Vegetarianism: The Pros and Cons

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Vegetarianism is the practice of following a strict nutritional diet that avoids eating all sorts of meat, fish, and poultry. Veganism, on the other hand, is a higher degree of vegetarianism that includes abstaining from eating or using all animal products, including milk, cheese, other dairy items, eggs, honey, wool, silk, or leather. People become vegetarians for many different reasons among these reasons are health, environmental, and ethical concerns, dislike of meat, non-violent beliefs, and compassion for animals.

While some people cannot imagine a day without meat, others insist that a vegetarian or vegan lifestyle is the best way to enjoy food and stay healthy. Vegetarian lifestyles and veganism have slowly embraced millions of people interested in eating natural foods and foregoing questionable meat sources to get their daily protein. Generally speaking, almost every person who chose to become vegetarian did so for one of the following four motives:

  1. Health motives: As response to high cholesterol, heart issues, obesity, diet recommendations, diabetes, or a desire to eat healthier and more environmentally friendly, and/or a wanting to increase raw foods in their diet.
  2. Spiritual motives: Revulsion to the idea of killing another organism for food.
  3. Ethical motives: As protest to the terribly inhumane treatment of the food animals by the industry. Also, as protest against the genetic and hormonal alteration of the food animals. Some people with this concern are not necessarily against eating animals, but rather their treatment and so feel that eating free-ranging chicken/eggs, and cows is fine if they have lived a healthy life with normal nutrition.
  4. Environmental motives: Using land and resources to graze cattle for food is horrifically inefficient way to produce protein, use the same acre of land to grow soy, cut out the greenhouse gases from livestock, and you now have a recipe to truly address world hunger.

The strongest debate that vegetarians pose during their arguments is that a vegetarian diet provides a low intake of saturated fats and foods with the “bad” cholesterol. Thus, vegetarians eat a lot of dietary fiber and a variety of phytochemicals that promote health. This is achieved by increasing the consumption of fruits, vegetables, whole grains, legumes, nuts, and various soy products.

As a result, vegetarians tend to have lower body mass index, low-density lipoprotein and blood pressure. Vegetarians are less likely to suffer from coronary heart disease, hypertension, stroke, type 2 diabetes and some cancers.

On the other side, we find the argument against vegetarianism very strong, analytical, and convincing. They believe that eating meat is not cruel or unethical; it is a natural part of the cycle of life. They argue that vegetarians mistakenly elevate the value of animal life over plant life.

Research shows that plants respond electrochemically to threats and may feel fear, so vegetarians are also causing harm every time they kill and eat a plant. Every organism on Earth dies or is killed, at some point, so other organisms can live. There is nothing wrong with this cycle; it is how nature works.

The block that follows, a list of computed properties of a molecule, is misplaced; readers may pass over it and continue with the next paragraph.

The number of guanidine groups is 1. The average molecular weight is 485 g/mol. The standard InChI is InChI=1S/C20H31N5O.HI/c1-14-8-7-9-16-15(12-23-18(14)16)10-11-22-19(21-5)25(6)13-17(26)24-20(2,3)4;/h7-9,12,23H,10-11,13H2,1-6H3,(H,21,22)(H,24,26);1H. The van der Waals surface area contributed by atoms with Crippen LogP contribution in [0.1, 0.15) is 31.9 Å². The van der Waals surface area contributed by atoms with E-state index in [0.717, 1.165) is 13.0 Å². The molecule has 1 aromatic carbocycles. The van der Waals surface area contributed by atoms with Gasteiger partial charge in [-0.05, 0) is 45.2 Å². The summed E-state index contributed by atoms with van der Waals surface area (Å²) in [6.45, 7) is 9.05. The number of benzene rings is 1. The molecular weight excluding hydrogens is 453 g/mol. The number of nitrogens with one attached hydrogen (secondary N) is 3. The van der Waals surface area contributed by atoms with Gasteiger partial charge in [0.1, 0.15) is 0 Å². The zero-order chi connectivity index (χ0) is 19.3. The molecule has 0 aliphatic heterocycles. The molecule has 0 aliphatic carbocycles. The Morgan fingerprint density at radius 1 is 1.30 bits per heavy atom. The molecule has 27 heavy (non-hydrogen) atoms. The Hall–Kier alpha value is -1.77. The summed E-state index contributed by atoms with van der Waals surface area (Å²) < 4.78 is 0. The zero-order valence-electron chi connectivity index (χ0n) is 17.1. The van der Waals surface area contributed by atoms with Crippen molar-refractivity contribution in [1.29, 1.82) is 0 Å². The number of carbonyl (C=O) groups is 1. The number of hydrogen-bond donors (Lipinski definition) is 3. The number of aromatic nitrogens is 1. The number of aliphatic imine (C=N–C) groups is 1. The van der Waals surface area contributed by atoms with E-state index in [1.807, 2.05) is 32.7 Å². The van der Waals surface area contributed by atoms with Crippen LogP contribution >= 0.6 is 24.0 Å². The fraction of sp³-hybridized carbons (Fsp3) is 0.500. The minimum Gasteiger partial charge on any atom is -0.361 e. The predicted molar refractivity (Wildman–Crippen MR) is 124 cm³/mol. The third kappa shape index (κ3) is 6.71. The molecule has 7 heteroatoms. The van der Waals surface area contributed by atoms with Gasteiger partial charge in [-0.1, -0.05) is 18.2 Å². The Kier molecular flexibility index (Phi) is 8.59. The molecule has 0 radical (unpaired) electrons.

It is a fact that meat is the most convenient protein source available. In one serving, meat provides all the essential amino acids, which are the building blocks of protein, as well as essential nutrients such as iron, zinc, and B vitamins. Most plant foods do not provide adequate levels of all the essential amino acids in a single serving.

Since meat is the most convenient source of vitamin B12, several clinical studies proved that vegetarians suffer from a lack of vitamin B12, which is essential for cell growth and the formation of blood cells. Lack of this vitamin threatens neurological disorders, including irreversible loss of nerve cells. Infants who are fed breast milk by vegetarian mothers can have anemia because of a lack of vitamin В12.

Weak bones is also a common problem among vegetarians as their bones suffer from deficiency of Cyancobalamin as a result of inadequate calcium and vitamin D supply, which may reduce the growth of bone tissue and cause a decrease in bone mineral density. Correspondingly, fractures are frequent among vegetarians.

There are also other issues surrounding vegetarianism that do not relate to health. If you go around a friend’s house as a vegetarian then immediately you limit what they can cook and they are forced to go out and buy special ingredients to be able to host you. At the same time, if you eat out at a restaurant you drastically limit your options to those vegetarian dishes, sometimes there will only be one, or in some cases none at all. Truth is, when you decide to become a vegetarian you voluntarily decide to miss out on a lot of food and a lot of experiences.

To sum up, we can simply agree that there are contradictory rumors about vegetarianism due to the lack of accurate knowledge about this unusual diet. No one can simply tell you if becoming a vegetarian is the best choice for you or not. You need to do your homework, research on the vegetarian lifestyle, and absorb a complete full image of its advantages and disadvantages before deciding to become a part of it.

The original article was published in the SCIplanet Magazine, Spring 2014 issue.

References

http://www.health.harvard.edu
www.healthremarks.com
http://vegetarian.procon.org/

Images: Freepik.com
 

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